But, despite exercising all caution, the ball had a mind of its own and it would faithfully carry itself to the Physics professor's garden.
Finding that his threat of giving us a zero was not working (besides, the threat could not actually be carried out), the professor adopted another strategy. He would keep the garden gate locked all the time and a watchman maintained constant vigil to ensure that no one entered the garden by jumping over the gate.
The result was that any ball that entered the professor's garden was given up as lost. So, we lost around 20 of them before the summer vacations arrived. This was a drain on our resources. As college students, we hardly got any pocket money and buying a new ball, even a rubber one at that, every time was beyond our means.
As the months passed, we had turned into good cricketers and had mastered the art of hitting the ball so as to avoid the professor's bungalow. In spite of all caution, however, on rare occasions, the ball would make for its favourite destination.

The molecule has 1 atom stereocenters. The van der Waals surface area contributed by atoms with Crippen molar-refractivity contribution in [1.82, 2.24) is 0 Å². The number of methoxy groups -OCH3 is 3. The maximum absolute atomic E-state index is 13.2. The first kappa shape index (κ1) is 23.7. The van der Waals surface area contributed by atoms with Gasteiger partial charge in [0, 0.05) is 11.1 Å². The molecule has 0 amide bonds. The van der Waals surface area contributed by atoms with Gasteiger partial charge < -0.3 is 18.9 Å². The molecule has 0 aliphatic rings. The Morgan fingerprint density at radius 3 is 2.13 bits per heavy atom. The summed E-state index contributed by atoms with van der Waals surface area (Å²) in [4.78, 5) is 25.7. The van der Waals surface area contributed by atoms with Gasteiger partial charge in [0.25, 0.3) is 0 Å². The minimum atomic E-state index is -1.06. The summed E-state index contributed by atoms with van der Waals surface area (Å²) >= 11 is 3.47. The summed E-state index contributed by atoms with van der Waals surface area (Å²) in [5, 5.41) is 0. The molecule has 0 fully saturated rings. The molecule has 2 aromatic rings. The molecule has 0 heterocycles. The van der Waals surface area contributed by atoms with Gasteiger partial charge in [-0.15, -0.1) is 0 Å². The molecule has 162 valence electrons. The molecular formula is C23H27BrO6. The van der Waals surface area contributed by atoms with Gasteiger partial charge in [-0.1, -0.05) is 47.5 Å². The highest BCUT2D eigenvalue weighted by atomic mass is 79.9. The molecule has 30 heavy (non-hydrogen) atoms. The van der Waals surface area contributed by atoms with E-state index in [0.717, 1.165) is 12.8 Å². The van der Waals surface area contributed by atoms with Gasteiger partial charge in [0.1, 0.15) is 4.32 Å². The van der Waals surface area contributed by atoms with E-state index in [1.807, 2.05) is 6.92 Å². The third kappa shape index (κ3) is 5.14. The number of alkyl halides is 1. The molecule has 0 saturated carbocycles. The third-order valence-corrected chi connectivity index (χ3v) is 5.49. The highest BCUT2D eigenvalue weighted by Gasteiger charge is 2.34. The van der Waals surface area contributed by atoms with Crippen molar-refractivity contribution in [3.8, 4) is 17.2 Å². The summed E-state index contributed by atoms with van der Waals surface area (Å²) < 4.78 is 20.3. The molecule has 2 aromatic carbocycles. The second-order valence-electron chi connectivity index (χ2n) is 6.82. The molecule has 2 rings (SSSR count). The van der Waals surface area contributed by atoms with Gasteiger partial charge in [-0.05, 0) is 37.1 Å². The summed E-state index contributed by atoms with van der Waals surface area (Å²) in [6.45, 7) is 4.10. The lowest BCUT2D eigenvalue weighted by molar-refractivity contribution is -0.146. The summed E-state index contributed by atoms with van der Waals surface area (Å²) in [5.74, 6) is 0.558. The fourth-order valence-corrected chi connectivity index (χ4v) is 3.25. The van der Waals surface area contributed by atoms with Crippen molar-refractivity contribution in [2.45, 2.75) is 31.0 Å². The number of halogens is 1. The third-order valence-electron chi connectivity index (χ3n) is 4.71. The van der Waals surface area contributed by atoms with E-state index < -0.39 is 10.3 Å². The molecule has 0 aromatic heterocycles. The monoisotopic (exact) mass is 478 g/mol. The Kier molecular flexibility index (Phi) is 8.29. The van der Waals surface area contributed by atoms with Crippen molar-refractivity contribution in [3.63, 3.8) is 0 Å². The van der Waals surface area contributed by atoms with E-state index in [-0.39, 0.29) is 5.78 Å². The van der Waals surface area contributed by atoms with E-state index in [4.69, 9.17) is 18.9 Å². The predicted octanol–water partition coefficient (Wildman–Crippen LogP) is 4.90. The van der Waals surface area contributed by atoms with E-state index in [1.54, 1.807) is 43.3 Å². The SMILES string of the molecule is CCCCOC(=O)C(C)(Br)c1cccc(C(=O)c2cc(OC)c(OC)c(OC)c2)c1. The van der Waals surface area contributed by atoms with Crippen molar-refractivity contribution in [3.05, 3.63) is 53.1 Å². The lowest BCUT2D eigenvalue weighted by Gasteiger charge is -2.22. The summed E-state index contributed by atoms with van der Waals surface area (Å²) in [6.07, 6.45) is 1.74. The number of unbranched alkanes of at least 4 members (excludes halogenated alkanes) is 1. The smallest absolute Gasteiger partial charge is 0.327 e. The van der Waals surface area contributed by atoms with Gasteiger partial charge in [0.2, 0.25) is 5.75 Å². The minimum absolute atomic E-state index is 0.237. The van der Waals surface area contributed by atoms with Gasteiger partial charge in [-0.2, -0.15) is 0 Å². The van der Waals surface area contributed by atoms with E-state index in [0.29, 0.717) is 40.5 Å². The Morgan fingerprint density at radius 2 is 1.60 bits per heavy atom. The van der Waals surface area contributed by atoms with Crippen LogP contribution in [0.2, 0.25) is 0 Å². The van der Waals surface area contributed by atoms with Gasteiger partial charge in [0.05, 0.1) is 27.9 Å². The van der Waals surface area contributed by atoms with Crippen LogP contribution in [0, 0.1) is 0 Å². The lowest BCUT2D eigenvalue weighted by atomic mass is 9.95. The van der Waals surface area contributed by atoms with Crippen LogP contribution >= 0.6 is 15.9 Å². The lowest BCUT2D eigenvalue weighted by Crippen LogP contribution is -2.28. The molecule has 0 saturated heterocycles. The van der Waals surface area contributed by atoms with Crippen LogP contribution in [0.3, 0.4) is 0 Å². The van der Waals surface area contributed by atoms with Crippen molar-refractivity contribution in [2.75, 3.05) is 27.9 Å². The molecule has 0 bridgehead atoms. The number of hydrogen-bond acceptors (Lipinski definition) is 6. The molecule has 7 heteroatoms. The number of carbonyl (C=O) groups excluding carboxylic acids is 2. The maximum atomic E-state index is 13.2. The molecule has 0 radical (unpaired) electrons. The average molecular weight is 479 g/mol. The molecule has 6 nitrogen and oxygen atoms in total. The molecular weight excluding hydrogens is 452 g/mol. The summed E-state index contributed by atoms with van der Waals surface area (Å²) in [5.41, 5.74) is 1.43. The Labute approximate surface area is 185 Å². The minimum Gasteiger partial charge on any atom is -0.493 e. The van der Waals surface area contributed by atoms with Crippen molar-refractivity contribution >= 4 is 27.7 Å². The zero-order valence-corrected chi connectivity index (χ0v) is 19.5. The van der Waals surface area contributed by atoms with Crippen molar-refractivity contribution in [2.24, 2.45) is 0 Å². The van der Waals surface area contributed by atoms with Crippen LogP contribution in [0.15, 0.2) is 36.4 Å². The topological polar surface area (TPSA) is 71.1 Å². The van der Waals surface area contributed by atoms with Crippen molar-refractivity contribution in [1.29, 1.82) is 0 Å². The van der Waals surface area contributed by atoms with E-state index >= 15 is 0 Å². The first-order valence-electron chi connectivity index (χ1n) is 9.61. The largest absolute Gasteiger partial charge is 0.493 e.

The summer vacations arrived. But we continued our cricket practice on the college ground.
One day, the ball flew to get its Physics lessons. That day, we had no money to buy a new ball. The ball had to be retrieved at any cost. We lingered near the bungalow and what did we see! There was a huge lock on the main door and there was no watchman around. The professor had left for his home town on vacation! This was wonderful!
Instead of one person going to fetch the ball, all of us in our joy leapt over the garden gate. We launched a hunt for the lost ball. It was found at last. We also found an empty drum and when we peeped inside it, we sighted the treasure of our lives. There were at least 20 balls, all ours of course, kept inside. That was the richest haul! We would now not have to concern ourselves about buying a new ball for a whole year at least!